2. Fathers and Sons (Death of a Salesman; Goodman Theatre): Arthur Miller’s Death of a Salesman doesn’t just vivisect the American Dream and what its cruel illusions can do to a man like Willy Loman. Together with Eugene O’Neill’s Long Days Journey into Night, Tennessee Williams’ The Glass Menagerie, and August Wilson’s Fences, Salesman is also one of the quartet of American plays that best captures how the curdling of such dreams can potentially destroy one’s children. Make no mistake: Salesman is Willy’s play. But characters like Happy, Biff, and Bernard provide what a succeeding generation always does: lucid reflectors, illuminating the sins of the preceding generation even as those elders lay waste to the next.

Death of a Salesman

The late, great Brian Dennehy’s turn as Willy in Goodman’s 1998 Salesman – a production directed by Robert Falls which subsequently took Broadway by storm – was instrumental in reviving Miller’s reputation; excepting a few YouTube clips, the Showtime recording of a 2000 Broadway performance from this production hasn’t seen the light of day in forever. All that changes this week. Thanks to a collaboration between Goodman, Showtime, and the Actors Fund, this landmark Salesman is streaming from tonight through Sunday for free, although donations to the Actors Fund are encouraged.

Goodman will also host three additional events. First up: an October 23 panel (5pm CDT) featuring two playwrights who’ve given Miller a feminist twist: Eleanor Burgess (author of Wife of a Salesman, which is a Milwaukee Rep commission involving a confrontation between Linda Loman and Willy’s mistress) and Kimberly Belflower (author of John Proctor is the Villain, an excellent #MeToo reimagining of Miller’s The Crucible, which would have received its world premiere at Milwaukee Rep this season). Next: An October 23 (6 pm CDT) discussion among college-age streamers, with Goodman dramaturg Neena Arndt, before watching Salesman together. Finally: An October 25 reunion (2pm CDT) of director Falls and members of the Broadway cast, who will revisit their production, 20 years later.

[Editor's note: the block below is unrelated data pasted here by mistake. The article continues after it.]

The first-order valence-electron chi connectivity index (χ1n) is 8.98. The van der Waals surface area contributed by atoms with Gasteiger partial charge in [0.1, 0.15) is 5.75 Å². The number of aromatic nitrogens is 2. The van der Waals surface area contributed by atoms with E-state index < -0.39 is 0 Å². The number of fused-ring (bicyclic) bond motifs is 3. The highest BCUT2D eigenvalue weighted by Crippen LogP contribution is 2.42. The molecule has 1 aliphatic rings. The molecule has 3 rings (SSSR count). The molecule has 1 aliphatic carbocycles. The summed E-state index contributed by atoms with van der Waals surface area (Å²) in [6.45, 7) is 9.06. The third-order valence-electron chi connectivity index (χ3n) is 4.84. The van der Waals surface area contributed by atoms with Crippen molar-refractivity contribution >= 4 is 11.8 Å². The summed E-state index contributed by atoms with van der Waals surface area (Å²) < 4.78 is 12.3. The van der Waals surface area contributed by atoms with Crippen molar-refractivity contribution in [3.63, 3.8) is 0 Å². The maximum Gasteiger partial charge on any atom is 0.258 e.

3. Children and Art (The Seagull; Auckland Theatre Company): Who says Chekhov isn’t funny? I defy the naysayers to watch this imaginative Kiwi redo of Chekhov’s play and maintain a straight face. Adaptors Eleanor Bishop and Eli Kent have created a made-for-pandemic Seagull that brings out Chekhov’s humor, while capitalizing on the strange juxtaposition of intimacy and seemingly insuperable distance that characterizes Zoom family gatherings – as well as every Chekhov play. First rolled out in May, ATC’s Seagull has now been released anew; presented in four parts, it streams for free.

The Seagull

Bishop and Kent’s ingenious tweaks and 21st-century updates preserve Chekhov’s plot and themes, even though his infamously dysfunctional cast of characters must now meet remotely rather than gathering on an estate in the Russian countryside. To take the most obvious example in demonstrating how this works: Konstantin now shoots himself in New Zealand as his mother looks on helplessly while Zooming from New York – thereby driving home how far apart these two have long been, for all that they’re ostensibly similar and together.

The greatest of the many distances separating characters in Seagull is generational; as in Salesman, the love-hate relationship between old and young winds up poisoning both. Among the casualties, Chekhov suggests, is art itself; even as the young try to make it new, their parents and mentors are ridiculing or failing to understand their work – or, worse, stealing the young’s idea(l)s as well as their souls.

Auckland Theatre Company sounded similar themes in its excellent adaptation of Ibsen’s The Master Builder, which I recommended back in August in Volume 13. In both productions, the subtext involves whether we’ll emerge from this pandemic by resurrecting old structures or, conversely, listen to previously unheeded voices as we build something new.